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Heavy Job Loss Prompts Stimulus Criticism

RENEE MONTAGNE, Host:

This is MORNING EDITION from NPR News. I'm Renee Montagne.

DAVID GREENE, Host:

NPR's John Ydstie has more.

JOHN YDSTIE: The elimination of 467,000 jobs from payrolls in June followed a much smaller loss of 322,000 jobs in May. That smaller number had been viewed as a hopeful sign that the economy might be bottoming out. Some also saw it as the first glimmer of evidence that the big government stimulus package was beginning to work. Yesterday's employment report dashed those hopes. Republicans chose the occasion to release an online video featuring a bloodhound trying to sniff out any jobs produced by the president's stimulus package.

(SOUNDBITE OF ONLINE VIDEO)

AIG: We went to AIG, where the stimulus meant big bonuses for big executives, but no new jobs.

YDSTIE: Actually, AIG got TARP money, not money from stimulus package. But it was just a light hearted video, said House Minority Leader John Boehner, who appeared in the final scene with the bloodhound.

(SOUNDBITE OF ONLINE VIDEO)

JOHN BOEHNER: This is Ellie Mae. She hasn't found any stimulus jobs yet, and neither have the American people. It's time to stop runaway spending in Washington and help small businesses get the economy running once again.

YDSTIE: The Obama administration claims the stimulus has created or saved hundreds of thousands of jobs since it was enacted. That's impossible to document. Yesterday, the president said that his administration had taken what he called some extraordinary measures to blunt the hard edges of the worst recession of our lifetime.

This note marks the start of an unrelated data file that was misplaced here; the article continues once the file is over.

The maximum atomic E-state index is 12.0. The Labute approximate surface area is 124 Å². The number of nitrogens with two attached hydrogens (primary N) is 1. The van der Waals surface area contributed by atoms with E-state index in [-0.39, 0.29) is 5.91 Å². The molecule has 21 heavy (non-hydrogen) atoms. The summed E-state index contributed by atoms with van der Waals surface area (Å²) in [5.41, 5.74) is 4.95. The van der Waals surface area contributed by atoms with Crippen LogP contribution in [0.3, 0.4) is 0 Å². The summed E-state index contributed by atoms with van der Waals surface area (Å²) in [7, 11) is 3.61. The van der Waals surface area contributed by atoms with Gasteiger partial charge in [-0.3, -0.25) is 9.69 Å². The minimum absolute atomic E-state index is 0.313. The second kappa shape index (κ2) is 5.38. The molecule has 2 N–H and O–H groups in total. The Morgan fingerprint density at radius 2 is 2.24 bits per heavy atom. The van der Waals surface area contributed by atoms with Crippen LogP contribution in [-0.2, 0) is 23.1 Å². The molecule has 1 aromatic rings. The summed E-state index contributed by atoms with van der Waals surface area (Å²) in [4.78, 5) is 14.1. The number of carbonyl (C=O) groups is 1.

BARACK OBAMA: But as I have said for the moment that I walked into the door of this White House, it took years for us to get into this mess, and it will take us more than a few months to turn it around.

YDSTIE: The task of the turning the economy around has gotten even more difficult as the unemployment rate continues to rise. It now stands at nine- and-a-half percent. It's the highest level since 1983, with six-and-a-half million people out of work. Nicolas Retsinas, who's the director of Harvard University's Center for Housing Studies, says one of the big challenges the economy faces is the negative feedback loop that has developed between continuing job losses and the decimated housing sector.

NICOLAS RETSINAS: The continuing data on loss of jobs tells us we're going to have a continuing stream of foreclosures ahead.

YDSTIE: That's, of course, because many people who are out of work can't make their house payments. Retsinas predicts that by the end of the recession, the number of foreclosures could reach six million. But it's not just those experiencing the job losses and foreclosures that are affected, says Retsinas.

RETSINAS: Even if you haven't lost your job, reading about other people losing their jobs makes you worry about your job. If you're worried about your job, one of the things you're not going to do is spend money. And you're particularly not going to make a large investment in buying a home.

YDSTIE: John Ydstie, NPR News, Washington. Transcript provided by NPR, Copyright NPR.

NPR transcripts are created on a rush deadline by an NPR contractor. This text may not be in its final form and may be updated or revised in the future. Accuracy and availability may vary. The authoritative record of NPR’s programming is the audio record.

John Ydstie has covered the economy, Wall Street, and the Federal Reserve at NPR for nearly three decades. Over the years, NPR has also employed Ydstie's reporting skills to cover major stories like the aftermath of Sept. 11, Hurricane Katrina, the Jack Abramoff lobbying scandal, and the implementation of the Affordable Care Act. He was a lead reporter in NPR's coverage of the global financial crisis and the Great Recession, as well as the network's coverage of President Trump's economic policies. Ydstie has also been a guest host on the NPR news programs Morning Edition, All Things Considered, and Weekend Edition. Ydstie stepped back from full-time reporting in late 2018, but plans to continue to contribute to NPR through part-time assignments and work on special projects.
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